Santa’s naughty list is a thing of the past, according to parenting expert Joanna Fortune.
She was speaking after she warned that the idea of the Elf on the Shelf watching for bad behaviour is contributing to anxiety in some children.
The child psychotherapist and parenting expert said encouraging children to do good things is far more effective than warning them against bad behaviour.
She told Newstalk Breakfast that, when it comes to the Elf on the Shelf, she “wouldn’t be a fan at all”.
“Some families can engage with it in a really playful, creative way where really, all the shelf does is get up to a bit of mischief and it is a bit of fun,” she said.
“But in some houses, if you are using the elf as he is intended to be used, he is there to monitor and to feed back to Santa to keep an eye and tell if there has been any naughty or bad behaviour going on.
“That I am not a fan of because I just think it is incongruent with the essence of Christmas.
“I think we really have to preserve the magic of Christmas and that starts with respecting our children.”
Joanna said bringing Santa surveillance into the home can contribute to anxiety in some children.
“Don’t forget, we’re talking about this because I wrote an answer to a letter from a parent whose child was expressing anxiety as soon as the elf was coming back into the house and didn’t want the elf there,” she said.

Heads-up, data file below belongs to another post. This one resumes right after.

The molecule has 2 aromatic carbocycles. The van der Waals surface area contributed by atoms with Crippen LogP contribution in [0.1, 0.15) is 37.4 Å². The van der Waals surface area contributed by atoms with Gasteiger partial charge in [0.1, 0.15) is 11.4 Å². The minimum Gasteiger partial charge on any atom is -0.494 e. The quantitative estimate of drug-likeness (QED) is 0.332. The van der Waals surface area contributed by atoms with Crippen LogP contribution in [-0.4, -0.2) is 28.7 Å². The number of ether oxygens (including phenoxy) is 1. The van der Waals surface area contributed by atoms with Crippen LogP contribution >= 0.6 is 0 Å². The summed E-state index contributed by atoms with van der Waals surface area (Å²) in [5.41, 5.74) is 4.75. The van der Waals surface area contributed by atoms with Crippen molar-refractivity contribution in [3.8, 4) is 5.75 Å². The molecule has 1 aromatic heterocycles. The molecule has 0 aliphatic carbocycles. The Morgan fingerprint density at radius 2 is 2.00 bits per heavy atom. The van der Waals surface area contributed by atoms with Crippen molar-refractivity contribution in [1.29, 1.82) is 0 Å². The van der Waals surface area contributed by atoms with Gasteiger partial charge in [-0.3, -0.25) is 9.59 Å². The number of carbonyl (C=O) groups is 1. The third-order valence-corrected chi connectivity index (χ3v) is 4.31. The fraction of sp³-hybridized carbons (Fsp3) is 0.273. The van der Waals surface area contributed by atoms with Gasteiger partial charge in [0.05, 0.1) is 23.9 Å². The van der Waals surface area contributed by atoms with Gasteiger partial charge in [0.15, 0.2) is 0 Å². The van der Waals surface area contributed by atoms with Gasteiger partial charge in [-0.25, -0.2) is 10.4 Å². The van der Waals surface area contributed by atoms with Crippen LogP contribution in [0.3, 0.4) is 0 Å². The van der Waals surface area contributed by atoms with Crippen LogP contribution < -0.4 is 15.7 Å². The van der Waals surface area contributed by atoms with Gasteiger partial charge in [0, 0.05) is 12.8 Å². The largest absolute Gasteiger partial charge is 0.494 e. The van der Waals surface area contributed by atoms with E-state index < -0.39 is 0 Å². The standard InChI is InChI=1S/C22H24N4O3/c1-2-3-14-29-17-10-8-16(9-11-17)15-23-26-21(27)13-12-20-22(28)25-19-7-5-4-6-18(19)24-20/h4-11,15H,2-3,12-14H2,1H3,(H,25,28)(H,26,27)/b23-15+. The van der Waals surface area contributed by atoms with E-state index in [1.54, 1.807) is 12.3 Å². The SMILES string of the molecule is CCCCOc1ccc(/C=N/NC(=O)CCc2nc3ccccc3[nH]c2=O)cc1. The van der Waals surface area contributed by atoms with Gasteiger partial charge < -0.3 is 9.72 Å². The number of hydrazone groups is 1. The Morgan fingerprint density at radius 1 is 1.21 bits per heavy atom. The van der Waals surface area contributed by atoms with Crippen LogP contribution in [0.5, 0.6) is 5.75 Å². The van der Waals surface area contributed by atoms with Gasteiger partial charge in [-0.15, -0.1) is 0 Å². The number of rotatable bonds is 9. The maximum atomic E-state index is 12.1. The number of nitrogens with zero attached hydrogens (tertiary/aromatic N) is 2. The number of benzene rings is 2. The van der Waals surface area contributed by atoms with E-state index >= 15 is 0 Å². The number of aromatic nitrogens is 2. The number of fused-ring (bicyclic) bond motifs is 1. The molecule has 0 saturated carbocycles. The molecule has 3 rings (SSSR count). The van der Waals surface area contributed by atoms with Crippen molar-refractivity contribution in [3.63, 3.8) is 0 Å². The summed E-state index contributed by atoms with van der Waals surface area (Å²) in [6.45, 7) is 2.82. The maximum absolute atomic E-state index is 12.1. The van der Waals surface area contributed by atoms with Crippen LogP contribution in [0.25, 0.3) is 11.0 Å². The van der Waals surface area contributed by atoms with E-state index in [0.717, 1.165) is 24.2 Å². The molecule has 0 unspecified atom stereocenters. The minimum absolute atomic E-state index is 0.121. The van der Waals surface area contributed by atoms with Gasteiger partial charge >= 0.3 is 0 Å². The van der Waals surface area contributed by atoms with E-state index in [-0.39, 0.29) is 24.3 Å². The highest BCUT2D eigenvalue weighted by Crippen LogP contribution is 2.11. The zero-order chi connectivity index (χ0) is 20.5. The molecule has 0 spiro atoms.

“I think you have to think about this from the perspective of children – not adults and parents who love the creativity of showcasing their elf’s creativity every night of what he is up to in different houses.
“For children, the idea they are being watched and that Santa will hear about what they do; for some children that is contributing to an anxious response.”
She said Santa’s naughty list itself is a thing of the past.
“I think it’s gone,” she said. “I think all we do as parents is undermine ourselves when we talk about it because no matter how the behaviour is over the month and bear in mind, again I was saying how hyper-stimulating Christmas is, I think that no matter how challenging behaviour is, Santa is coming,” she said.
“Santa is currently really, really busy getting those toys and everything organised for children. So, Santa is coming and all we do is undermine ourselves and in making the threat we unnecessarily further amplify the anxiety of children who are singing songs and sparkling lights.
“I think it is better for parents to break down the Christmas season into one tangible task a week that you are going to focus on as a family – that may be decorating the house one week, it may be doing letters and cards another week, it may be gift wrapping presents and singing songs a third week – but you are going to break it down and structure it so that you are co-regulating it.”
For parents who are facing pressure to bring the elf into their home, Joanna said there are two options.
Firstly, you can “be extremely clear and boundaried about how your elf is there and conditions under which that elf is staying in your house”.
“It is only to report on good and kind behaviour,” she said. “It is only to be playful, silly and mischievous. There is no other negative reporting functions associated with him.
If you really don’t want the elf in the house, “it’s OK to say to your children that every family celebrates Christmas in a different way and has different traditions”.
“One of your traditions does not involve the elf,” she said. “You have other things that you do and that is fine as well.”
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